[OT] Re: Please fix subscribe at http://lists.wald.intevation.org/mailman/listinfo/gpg4win-announce

Jay Sulzberger jays at panix.com
Fri Apr 19 00:18:39 CEST 2013

On Mon, 15 Apr 2013, MFPA <expires2013 at ymail.com> wrote:

> Hash: SHA512
> Hi
> On Monday 15 April 2013 at 2:54:19 AM, in
> <mid:Pine.NEB.4.64.1304142149510.15168 at panix3.panix.com>, Jay
> Sulzberger wrote:
>> What telephone number, what email address should I use
>> to help me make the decision as to whether to "trust
>> the site"?  Whom should I speak to?  What method do you
>> recommend to help me make the right decisions?
> You could look at the certificate your browser doesn't trust and
> follow up the information it contains. You could also search the
> internet (and other sources) for information about Intevation GmbH,
> and see if it matches what the certificate says. Depending how
> paranoid, you could even turn up at their offices and ask relevant
> questions.
> Decide on the trust level you wish to establish for your intended use
> of the site. Then take whatever precautions you think are commensurate
> with that level of trust.
> Blindly clicking to dismiss the browser's "untrusted" warning is
> arguably no more irresponsible than blindly having the browser accept
> a certificate signed by a "certification authority" it recognises. I
> suspect if you were to look at the list of CAs trusted by your
> browser, you would encounter plenty that you see no reason to trust.
> - --
> Best regards
> MFPA                    mailto:expires2013 at ymail.com

MFPA, thank you for a very clear and useful answer!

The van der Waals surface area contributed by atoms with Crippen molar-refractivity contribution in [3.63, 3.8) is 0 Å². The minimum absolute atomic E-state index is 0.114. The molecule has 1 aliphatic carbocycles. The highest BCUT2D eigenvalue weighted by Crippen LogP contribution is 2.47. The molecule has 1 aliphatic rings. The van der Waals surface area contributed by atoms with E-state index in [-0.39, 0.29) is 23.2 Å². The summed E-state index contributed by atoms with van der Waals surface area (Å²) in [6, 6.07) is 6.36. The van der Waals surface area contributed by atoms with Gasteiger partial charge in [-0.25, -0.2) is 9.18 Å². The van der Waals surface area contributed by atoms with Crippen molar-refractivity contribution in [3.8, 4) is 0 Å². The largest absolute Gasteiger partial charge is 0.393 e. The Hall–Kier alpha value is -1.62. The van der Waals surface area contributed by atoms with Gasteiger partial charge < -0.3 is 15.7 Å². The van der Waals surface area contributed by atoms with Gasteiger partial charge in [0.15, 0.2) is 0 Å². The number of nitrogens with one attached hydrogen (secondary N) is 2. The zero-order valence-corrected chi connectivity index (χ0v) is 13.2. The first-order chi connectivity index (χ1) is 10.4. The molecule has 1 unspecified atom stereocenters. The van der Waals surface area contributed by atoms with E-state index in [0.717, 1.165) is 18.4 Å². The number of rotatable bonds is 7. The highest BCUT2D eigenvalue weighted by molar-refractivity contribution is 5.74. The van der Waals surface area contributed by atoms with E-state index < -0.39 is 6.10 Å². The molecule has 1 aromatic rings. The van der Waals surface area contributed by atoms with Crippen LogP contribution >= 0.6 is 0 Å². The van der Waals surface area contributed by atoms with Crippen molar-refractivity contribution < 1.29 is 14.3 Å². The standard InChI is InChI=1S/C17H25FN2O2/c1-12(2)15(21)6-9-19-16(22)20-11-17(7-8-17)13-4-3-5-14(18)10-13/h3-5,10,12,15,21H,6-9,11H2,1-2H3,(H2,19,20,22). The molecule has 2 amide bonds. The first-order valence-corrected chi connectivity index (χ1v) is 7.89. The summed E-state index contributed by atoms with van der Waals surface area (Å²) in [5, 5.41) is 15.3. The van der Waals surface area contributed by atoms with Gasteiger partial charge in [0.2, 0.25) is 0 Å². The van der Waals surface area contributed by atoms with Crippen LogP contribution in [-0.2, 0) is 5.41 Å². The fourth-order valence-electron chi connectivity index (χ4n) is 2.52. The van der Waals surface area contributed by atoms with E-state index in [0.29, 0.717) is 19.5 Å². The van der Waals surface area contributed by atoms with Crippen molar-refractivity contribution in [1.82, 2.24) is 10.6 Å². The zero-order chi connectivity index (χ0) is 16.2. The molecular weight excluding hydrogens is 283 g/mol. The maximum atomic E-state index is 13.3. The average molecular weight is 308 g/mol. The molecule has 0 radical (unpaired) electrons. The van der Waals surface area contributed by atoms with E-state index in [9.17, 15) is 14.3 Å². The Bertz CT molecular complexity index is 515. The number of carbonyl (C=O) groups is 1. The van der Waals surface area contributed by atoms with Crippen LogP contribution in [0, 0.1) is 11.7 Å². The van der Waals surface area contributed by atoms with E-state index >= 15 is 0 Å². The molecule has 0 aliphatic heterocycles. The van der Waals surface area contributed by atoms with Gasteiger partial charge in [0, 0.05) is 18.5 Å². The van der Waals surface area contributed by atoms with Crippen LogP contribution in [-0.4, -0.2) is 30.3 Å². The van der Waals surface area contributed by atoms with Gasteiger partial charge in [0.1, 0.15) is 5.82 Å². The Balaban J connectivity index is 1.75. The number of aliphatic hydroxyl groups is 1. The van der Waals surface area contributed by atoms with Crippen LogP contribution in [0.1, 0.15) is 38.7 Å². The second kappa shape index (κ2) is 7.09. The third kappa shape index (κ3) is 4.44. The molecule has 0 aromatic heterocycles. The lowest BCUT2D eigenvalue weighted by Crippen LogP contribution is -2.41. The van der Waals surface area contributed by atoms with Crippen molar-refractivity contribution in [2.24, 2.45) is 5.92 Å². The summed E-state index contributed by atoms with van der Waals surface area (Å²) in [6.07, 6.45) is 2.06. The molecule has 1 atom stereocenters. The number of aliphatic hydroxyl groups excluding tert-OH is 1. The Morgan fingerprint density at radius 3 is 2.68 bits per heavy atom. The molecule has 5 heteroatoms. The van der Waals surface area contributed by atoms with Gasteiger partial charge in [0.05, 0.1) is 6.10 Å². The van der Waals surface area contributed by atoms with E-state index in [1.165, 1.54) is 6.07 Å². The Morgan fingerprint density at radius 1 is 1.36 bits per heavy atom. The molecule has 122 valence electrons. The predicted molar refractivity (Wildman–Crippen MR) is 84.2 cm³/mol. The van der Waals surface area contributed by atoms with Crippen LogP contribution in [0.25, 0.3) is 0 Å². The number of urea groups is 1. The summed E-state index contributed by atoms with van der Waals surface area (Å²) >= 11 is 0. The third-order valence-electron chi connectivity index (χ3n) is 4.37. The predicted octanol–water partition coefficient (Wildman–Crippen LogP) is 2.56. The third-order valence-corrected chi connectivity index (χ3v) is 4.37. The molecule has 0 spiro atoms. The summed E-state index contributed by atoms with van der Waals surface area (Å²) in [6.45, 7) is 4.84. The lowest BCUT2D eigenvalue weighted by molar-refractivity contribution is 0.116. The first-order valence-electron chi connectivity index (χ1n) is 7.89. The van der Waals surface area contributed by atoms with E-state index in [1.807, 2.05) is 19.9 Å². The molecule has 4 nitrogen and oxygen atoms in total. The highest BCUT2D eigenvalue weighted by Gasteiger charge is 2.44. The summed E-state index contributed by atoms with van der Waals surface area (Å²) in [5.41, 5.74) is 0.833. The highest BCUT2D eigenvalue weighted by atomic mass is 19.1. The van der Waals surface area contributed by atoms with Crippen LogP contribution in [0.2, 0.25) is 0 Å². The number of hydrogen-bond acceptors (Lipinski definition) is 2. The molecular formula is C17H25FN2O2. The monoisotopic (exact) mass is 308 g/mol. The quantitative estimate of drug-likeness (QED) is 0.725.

I have just now read the Wikipedia article on X.509 and the article on SSL:

   [page was last modified on 12 April 2013 at 06:34]

   [page was last modified on 18 April 2013 at 09:31]

I read the standard documentation once, but I read it many years
ago, and I never wrote any code, nor ran any simulations of how a
"network" of X.509 certificates might work.  There is much to
think about here.

Here is a short version of what I think is a good question:

Many people buy stuff from Amazon and other
companies/organizations/people by communicating over the Net.
For explame, people use credit cards.  I believe that certain
data is in transit between the buyer and seller, and the reverse
too, encrypted, using as part of the communications stack SSL
(actually TLS nowadays, I think).  I have the impression that
many people learn how to buy stuff by this method, that is, using
a credit card with SSL in the stack.  But learning to use GnuPG
seems much harder to most people who have learned how to buy
stuff using a credit card over the Net.

Here are some pieces of my question:

1. Is the stack used for credit card use over the Net sufficiently "secure"?
Indeed this question is ill defined: "secure" for what, against what?

2. In what ways does the problem of email encryption differ from
the problem of encrypting credit card and other money-valuable
data in transit, with http as the transport protocol?

3. If the stack used for credit card use over the Net is good
enough for most purchases, could we use a similar stack to secure
email in transit?  In particular, could we use a similar stack,
with a similar ease of learning and ease of use, as perceived by
most of the people who today buy stuff using a credit card over
the Net?


> Change is inevitable except from a vending machine
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> KyWZNH7diu9OhbEMGQyPc9/YR9lGCRp3jlZ6IvJUlYY3Xo5oon+A+cElh7eH2Gyk
> taNaPSU8B61Ih9LorAN3uuOWD8Xzbug6zXNFjLXFSfZPwN3aQStT7aYLQ7XE5DhX
> yB3NBgyoqSg=
> =4gaV

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